MSI Z170A SLI Plus ReviewManufacturer: MSI
UK price (as reviewed):
MSRP £110 (inc VAT)
US price (as reviewed):
Uptake of Intel's Skylake was never expected to be as high as it was for Haswell or Devil's Canyon, for the simple reason the upgrade would be a little more expensive thanks to the need for DDR4 memory. Indeed, the price of the CPUs is a little high too, meaning that you'd have to seriously consider opting for an X99 build.
Thankfully, though, cheaper Z170 boards are starting to land and the MSI Z170A SLI Plus is the cheapest we've seen yet. In fact it's even cheaper than some of the mini-ITX offerings we've seen recently too, such as the Asus Z170i Pro Gaming
, although miniaturisation usually results in some price premiums, whatever your industry.
However, the difference here, of course, is that the Z170A SLI Plus is a fully-fledged ATX-size motherboard, yet despite sporting a super-sexy black PCB and heatsinks along with MSI's steel PCI-E shields, it costs just £110. This means that despite cheap X99 boards such as MSI's own Pro series X99 counterpart, the X99 SLI Plus
really trimming the price down for X99 systems, you'll be looking at saving £50 compared to the cheapest X99 boards out there at the moment - easily enough to counteract the silly prices Skylake CPUs are going for currently, especially when you factor in the need for four DIMMs with X99 too.
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So, what do you get for £110? The answer is pretty much everything you'd expect from a Z170 motherboard. There's an 80mm M.2 port that offers full PCI-E 3.0 x4 bandwidth, six SATA 6Gbps ports provided by the Intel Z170 chipset, and you even get a USB 3.1 Type-C port too courtesy of an ASM1142 controller. Interestingly, MSI has also ditched Killer LAN for this board and opted for an Intel I219-V Gigabit controller too. 3-way CrossFire and 2-way SLI are supported if that's your thing.
The layout is excellent too, apart from a couple of oddly-placed SATA ports, and you even get dual USB 3 headers too, with one right-angled allowing you to take your pick to aid cable tidying. There's plenty of space around the CPU socket, but you still get a trio of heatsinks, albeit lacking any heat pipes as you might expect on a more expensive board. The power sockets are well placed with our only other qualm being that the second CPU header is located, somewhat bizarrely, the other side of the DIMM slots on the far right side of the PCB.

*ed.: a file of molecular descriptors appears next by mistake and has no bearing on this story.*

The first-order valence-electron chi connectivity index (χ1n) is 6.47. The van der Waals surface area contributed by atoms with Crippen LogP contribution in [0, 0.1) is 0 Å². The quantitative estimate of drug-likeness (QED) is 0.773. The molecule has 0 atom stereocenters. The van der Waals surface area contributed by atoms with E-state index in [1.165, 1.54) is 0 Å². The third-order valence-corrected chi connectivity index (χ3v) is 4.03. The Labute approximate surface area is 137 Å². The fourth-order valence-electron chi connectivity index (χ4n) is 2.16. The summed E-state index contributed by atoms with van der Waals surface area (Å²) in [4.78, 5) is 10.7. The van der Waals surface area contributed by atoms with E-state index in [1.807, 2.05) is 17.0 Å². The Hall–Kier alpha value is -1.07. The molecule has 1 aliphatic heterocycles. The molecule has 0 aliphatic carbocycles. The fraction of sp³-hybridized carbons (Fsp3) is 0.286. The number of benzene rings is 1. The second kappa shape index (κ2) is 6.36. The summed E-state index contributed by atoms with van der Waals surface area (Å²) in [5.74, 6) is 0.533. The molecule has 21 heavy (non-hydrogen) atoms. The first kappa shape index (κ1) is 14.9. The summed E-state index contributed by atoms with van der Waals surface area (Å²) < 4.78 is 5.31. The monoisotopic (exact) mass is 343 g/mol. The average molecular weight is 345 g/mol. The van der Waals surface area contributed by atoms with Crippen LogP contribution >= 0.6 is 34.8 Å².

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However, you get a generous helping of PCI-E slots, with the upper-most 1x slot located above the top 16x slot so even if you use two graphics cards with monstrous air coolers, you'll still have space for a sound card. It does, however, mean that the M.2 slot will be obscured. Feature-wise, there's not a lot going on and to be honest, to expect things such as power, reset and CMOS clear buttons on a board at this price is asking a lot, but you do get isolated audio circuitry and a handy amount of fan headers.
The rear I/O panel is somewhat lacking, however. There are only four USB ports as standard, with just two of these being USB 3. You can obviously expand these with a hub, but we'd rather have ditched the USB 3.1 Type-C port here and dropped in a few more USB 3 ports. Still, it's perhaps useful to have the former and to expand the latter if you need to. There's no DisplayPort output, with a rare VGA output mixing it up with an HDMI 1.4 port and DVI-D port.
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- Chipset Intel Z170
- Form factor ATX
- CPU support LGA1151 compatible (Skylake)
- Memory support Dual-channel, 4 slots, max 64GB
- Sound 8-channel Realtek ALC1150 Codec
- Networking Intel I219-V Gigabit LAN
- Ports 6 x SATA 6Gbps via Intel Z170, 1 x M.2 PCI-E 3.0 x4 (up to 2280), 1 x USB 3.1 Type-C, 6 x USB 3.0 (4 x via header), 2 x USB 2.0 ( 4 x via header), 1 x LAN, audio out, line in, mic, S/PDIF out, HDMI 1.4, VGA, DVI-D
- Dimensions (mm) 305 x 244
- Extras Isolated audio circuitry, steel-plated PCI-E slots